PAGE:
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Debt sentence: a Critical Race Theory analysis of student loan default

Robie, Alexandra Karma (2021) Debt sentence: a Critical Race Theory analysis of student loan default. Doctoral thesis, Northern Arizona University.

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Student loan debt is the second highest consumer debt type in the United States, second only to mortgage debt (Federal Reserve Bank of New York, 2020). With an average federal loan balance of $32,300 in FY2020, it is estimated that 42.5 million borrowers owe a total of $1.4 trillion in student loan debt. As of March 2020, 19% of borrowers were in default, representing nearly eight million people who owe more than $170 billion to the federal government (Ma et al., 2020). While aggregate educational debt is alarming, rates of borrowing and default are higher amongst students of color and are particularly pronounced among Black borrowers (Douglas-Gabriel, 2019; Goldrick-Rab et al., 2014; Miller, 2017). The majority of research on student loan debt and default is quantitative in nature. Very little qualitative research exists about the experiences and outcomes of students in default, presenting a clear gap in the literature. This qualitative study employed a Critical Race Theory framework to understand and humanize the experiences of Black student loan borrowers who have defaulted on a federal student loan. Data was collected through semi-structured in-depth interviews and artifact elicitation with 11 participants. A composite majoritarian story of default was crafted based on multiple sources of data in order to portray current public perceptions and assumptions about student loan borrowers and defaulters. The composite majoritarian story is juxtaposed to five counterstories created based on the lived experiences of study participants. While the majoritarian narrative attributes student loan default to laziness, irresponsibility, and entitlement, stereotypes rooted in anti-Black racism, the counterstories provide an intimate and in depth look into the lives of borrowers who embodied hard work, responsibility, and adversity as they navigated interlocking systems of oppression including racism, sexism, classism, ableism, and homophobia. The counterstories invite the reader to reexamine the racist assumptions embedded in the majoritarian narrative of default. Additionally, findings include five themes that emerged from the data which highlight a strong college-going culture amongst participants, the impossible “choices” borrowers are routinely faced with making, the pervasiveness of doublespeak in the student loan discourse, the lifelong financial, emotional, physical, and intergenerational impacts of student loan debt, and the salience of participants’ multiple marginalized identities. The results of this study shed light on the systemic racism entrenched in the financial aid system and call for its liberatory transformation. Indeed, the student debt crisis is an economic and racial justice issue that requires our urgent attention.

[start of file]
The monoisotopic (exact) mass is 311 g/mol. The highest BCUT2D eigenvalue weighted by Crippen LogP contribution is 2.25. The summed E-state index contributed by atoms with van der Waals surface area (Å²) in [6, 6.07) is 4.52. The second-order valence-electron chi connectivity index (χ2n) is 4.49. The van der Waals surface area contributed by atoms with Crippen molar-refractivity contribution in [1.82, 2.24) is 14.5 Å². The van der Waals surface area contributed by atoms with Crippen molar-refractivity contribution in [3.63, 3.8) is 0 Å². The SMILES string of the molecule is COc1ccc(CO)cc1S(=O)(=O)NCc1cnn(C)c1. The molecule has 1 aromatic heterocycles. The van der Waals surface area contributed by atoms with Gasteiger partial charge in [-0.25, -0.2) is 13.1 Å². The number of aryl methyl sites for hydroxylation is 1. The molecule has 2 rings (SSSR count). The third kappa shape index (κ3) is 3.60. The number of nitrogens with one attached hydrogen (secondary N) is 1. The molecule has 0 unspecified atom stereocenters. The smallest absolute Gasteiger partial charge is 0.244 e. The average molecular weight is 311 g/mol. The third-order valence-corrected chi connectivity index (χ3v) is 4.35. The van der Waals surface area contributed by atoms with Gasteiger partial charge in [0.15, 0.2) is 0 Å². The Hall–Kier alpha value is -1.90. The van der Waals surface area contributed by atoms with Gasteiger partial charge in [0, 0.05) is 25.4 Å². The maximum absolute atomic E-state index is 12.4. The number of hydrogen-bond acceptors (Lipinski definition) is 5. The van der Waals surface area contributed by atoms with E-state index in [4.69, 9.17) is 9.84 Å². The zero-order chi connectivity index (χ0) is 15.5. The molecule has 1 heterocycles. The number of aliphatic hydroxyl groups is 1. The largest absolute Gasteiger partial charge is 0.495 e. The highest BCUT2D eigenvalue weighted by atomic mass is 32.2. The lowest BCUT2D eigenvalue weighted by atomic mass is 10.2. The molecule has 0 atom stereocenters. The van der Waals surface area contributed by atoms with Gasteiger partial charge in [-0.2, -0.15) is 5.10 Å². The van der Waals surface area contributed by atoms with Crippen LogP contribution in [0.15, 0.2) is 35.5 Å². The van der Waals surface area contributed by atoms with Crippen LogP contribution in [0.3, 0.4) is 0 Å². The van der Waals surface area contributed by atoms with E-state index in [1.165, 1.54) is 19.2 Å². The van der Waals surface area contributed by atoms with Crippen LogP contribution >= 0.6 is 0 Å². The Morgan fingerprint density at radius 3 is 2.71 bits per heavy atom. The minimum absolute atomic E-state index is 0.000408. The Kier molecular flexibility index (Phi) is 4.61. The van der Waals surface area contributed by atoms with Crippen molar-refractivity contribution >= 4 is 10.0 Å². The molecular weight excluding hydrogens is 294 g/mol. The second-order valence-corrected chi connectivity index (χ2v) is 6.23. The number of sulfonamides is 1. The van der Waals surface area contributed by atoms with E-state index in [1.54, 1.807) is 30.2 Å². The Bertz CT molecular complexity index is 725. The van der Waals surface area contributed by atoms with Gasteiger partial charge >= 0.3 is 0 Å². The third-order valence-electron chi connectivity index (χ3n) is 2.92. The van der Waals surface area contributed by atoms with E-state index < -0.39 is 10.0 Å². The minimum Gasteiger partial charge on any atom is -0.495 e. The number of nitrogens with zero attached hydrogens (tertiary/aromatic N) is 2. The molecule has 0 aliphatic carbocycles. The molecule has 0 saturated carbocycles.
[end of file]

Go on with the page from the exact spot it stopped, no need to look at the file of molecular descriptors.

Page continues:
Item Type: Thesis (Doctoral)
Publisher’s Statement: © Copyright is held by the author. Digital access to this material is made possible by the Cline Library, Northern Arizona University. Further transmission, reproduction or presentation of protected items is prohibited except with permission of the author.
Keywords: Black Student Loan Borrowing; Black Student Loan Debt; Financial Aid; Student Loan Default
Subjects: L Education > LB Theory and practice of education
L Education > LB Theory and practice of education > LB2300 Higher Education
NAU Depositing Author Academic Status: Student
Department/Unit: Graduate College > Theses and Dissertations
College of Education > Educational Leadership
Date Deposited: 05 Jul 2022 22:34
Last Modified: 05 Jul 2022 22:34
URI: https://openknowledge.nau.edu/id/eprint/5809

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